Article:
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Dier Tong Ngor, (2nd Left) South Sudan's minister of finance and planning and Themba Bhebhe, (2nd Right) country manager of AfDB in South Sudan during the signing ceremony of grant on building food and nutrition security resilience on Monday in Juba, the capital of South Sudan.

AFDB provides 7 m USD to strengthen food, nutrition security in South Sudan

By Kitab Unango

South Sudan’s government received on Monday a grant worth 7 million U.S dollars from the African Development Bank (AfDB) to help build resilience to food and nutrition security.

Dier Tong Ngor, minister of finance and planning said that the grant under the Africa Disaster Risk Financing Programme (ADRiFi) will also support refugees and the host communities in Upper Nile state to set up small business enterprises.

“The first grant is meant to help enhance resilience and response to climate shocks in South Sudan, as it will contribute to improving our ability to manage climate risks and disaster. The project will enhance climate services, infrastructure and also provide climate risk finance and insurance,” he said during the signing ceremony held in Juba, the capital of South Sudan.

The first grant that covers food and nutrition security resilience is worth 5.84 million dollars, and the second grant of 1.28 million dollars will support training, and provide seed financing to help build entrepreneurship capacity of refugees and host communities.

“I want to take this opportunity to thank AfDB, Food and Agriculture Organization (FAO) and also the UN Refugee Agency (UNHCR) for this funding which is coming really at the right time given what is happening in our northern border with Sudan,” Ngor said.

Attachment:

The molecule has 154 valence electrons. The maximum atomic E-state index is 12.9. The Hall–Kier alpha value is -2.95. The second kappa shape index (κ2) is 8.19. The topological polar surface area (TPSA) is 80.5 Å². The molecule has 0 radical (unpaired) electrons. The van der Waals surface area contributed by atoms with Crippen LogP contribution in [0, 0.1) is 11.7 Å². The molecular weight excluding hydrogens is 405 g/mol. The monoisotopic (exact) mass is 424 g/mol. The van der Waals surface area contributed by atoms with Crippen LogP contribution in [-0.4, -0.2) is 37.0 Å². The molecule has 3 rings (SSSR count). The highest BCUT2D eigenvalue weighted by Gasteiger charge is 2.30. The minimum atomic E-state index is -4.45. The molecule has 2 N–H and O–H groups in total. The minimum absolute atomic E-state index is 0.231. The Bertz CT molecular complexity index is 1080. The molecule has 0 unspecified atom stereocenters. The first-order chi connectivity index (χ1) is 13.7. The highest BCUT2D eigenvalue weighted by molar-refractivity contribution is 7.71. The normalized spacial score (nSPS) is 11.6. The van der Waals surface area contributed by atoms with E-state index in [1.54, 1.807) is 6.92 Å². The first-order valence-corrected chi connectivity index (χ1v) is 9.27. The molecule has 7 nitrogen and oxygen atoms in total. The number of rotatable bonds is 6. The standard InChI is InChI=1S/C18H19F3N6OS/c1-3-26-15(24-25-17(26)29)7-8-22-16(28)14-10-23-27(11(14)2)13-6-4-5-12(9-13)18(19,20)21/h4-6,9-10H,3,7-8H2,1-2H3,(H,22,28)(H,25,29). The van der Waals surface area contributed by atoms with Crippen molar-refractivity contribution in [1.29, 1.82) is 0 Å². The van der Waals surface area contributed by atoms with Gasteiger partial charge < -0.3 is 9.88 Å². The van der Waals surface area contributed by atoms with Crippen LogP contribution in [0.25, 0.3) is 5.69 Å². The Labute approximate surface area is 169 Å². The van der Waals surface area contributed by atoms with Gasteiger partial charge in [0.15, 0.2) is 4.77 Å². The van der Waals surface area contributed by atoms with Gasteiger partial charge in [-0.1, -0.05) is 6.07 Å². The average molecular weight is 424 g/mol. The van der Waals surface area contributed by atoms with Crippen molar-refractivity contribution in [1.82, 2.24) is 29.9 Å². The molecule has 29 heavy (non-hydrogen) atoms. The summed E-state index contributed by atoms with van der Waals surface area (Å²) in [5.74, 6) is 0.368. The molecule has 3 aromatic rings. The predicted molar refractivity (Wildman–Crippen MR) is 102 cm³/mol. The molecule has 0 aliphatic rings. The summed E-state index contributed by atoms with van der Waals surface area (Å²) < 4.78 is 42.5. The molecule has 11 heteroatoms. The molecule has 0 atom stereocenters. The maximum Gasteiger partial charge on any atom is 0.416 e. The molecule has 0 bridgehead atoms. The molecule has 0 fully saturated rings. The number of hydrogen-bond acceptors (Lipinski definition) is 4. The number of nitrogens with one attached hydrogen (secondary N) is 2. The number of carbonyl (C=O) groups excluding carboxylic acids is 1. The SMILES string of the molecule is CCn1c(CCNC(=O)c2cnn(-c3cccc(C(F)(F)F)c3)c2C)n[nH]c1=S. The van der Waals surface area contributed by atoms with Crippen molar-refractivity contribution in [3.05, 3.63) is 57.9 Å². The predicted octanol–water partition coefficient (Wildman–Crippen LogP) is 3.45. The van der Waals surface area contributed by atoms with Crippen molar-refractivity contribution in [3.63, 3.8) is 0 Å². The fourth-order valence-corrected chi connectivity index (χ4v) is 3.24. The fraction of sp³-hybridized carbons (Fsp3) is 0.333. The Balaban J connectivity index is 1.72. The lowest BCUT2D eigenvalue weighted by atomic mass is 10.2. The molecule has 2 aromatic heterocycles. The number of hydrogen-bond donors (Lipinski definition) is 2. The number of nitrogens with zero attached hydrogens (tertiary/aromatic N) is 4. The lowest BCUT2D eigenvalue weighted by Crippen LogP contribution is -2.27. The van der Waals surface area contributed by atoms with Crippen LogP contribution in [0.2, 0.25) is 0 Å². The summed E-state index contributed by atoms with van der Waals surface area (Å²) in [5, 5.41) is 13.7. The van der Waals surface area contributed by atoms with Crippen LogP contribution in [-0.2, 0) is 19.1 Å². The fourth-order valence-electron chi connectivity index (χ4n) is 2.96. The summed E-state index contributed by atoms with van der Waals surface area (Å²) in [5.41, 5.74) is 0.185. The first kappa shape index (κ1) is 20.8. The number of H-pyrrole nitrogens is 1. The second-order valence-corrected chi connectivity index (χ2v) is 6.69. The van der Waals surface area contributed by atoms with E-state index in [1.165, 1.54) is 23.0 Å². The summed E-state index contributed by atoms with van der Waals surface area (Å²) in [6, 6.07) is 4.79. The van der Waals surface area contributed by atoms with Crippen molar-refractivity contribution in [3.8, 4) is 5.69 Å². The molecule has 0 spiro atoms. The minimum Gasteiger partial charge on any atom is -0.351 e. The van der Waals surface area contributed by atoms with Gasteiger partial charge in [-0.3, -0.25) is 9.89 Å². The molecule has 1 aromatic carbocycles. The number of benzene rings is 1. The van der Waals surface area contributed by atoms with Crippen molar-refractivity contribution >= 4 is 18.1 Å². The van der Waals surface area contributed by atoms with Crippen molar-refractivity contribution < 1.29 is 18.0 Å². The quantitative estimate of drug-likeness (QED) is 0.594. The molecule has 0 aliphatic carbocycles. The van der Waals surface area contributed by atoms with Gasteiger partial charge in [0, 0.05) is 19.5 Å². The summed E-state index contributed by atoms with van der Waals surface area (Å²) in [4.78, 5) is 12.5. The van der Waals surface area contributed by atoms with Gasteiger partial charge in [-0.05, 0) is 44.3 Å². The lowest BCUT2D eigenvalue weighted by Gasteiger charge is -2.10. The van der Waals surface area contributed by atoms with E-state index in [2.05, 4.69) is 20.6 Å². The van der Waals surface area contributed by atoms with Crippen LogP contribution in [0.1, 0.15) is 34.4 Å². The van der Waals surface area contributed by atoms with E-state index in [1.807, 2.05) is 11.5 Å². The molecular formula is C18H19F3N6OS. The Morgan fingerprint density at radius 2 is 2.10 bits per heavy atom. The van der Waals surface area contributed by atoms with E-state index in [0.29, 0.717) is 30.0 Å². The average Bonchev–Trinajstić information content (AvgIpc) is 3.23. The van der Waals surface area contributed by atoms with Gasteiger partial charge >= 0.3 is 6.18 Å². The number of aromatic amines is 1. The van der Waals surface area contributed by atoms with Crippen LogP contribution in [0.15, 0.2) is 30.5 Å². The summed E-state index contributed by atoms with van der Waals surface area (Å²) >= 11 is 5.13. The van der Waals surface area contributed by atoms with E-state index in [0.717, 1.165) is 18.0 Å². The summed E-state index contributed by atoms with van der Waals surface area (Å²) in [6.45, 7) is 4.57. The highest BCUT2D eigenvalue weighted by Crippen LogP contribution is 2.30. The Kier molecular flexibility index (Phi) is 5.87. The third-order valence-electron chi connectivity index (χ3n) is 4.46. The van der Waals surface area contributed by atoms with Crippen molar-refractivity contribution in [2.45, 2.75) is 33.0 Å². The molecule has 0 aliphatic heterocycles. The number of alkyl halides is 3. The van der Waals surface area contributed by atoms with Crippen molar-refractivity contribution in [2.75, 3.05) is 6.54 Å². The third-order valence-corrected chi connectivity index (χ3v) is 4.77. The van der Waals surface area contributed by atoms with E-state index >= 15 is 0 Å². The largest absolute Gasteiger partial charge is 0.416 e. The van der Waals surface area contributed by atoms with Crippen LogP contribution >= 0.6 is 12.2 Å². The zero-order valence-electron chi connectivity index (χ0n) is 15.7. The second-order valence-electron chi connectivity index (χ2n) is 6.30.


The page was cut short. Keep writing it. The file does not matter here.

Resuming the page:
Meschack Malo, FAO country representative in South Sudan, said the facility will enable South Sudan be able to pilot an insurance scheme for it’s farmers.

“We (South Sudan) have been considered for this facility and through that we are going to begin piloting measures that could enable adaptation, because with climate change we have to appreciate that there are going to be certain moments when what we plant is not going to come through,” Malo said.

“We are very worried because as you know the rains just dropped in just some three days ago, that is a huge delay of over one month and the rains that have been there just for the two showers are not sufficient,” he added.

These two facility add up to the over 200 million dollars that the African Development Bank is supporting the country.

Allehone Abebe, UNHCR assistant representative for protection in South Sudan, said the government of South Sudan has made important pledges and promises to ensure the inclusion of refugees in granting them land, promoting skills for refugees and trying to open space for refugees and internally displaced persons to have options for solutions.

This grant targets not only refugees in Renk, Upper Nile, special administrative areas but also host communities, who are South Sudanese, and there is a lot of promise what this will mean especially for women and youth, these are the groups that we are targeting,” Abebe said.

South Sudan currently hosts more than 310,000 refugees and over 90,000 people who have recently fled conflict in neighboring Sudan since April 15.

 The vast majority of the returnees from Sudan are South Sudanese.

 Themba Bhebhe, country manager of AfDB in South Sudan, said the projects will support the government of South Sudan towards achieving it’s vision 2040, as set in the revised national development strategy (R-NDS) 2021-2024, which is an instrument for the implementation of the revitalized peace agreement and it’s five priority areas.

“These investments will result into enhanced production of climate services for agriculture, livestock, climate insurance and early warning, and enhanced sustainable protection against climate shocks in South Sudan,” Bhebhe said.

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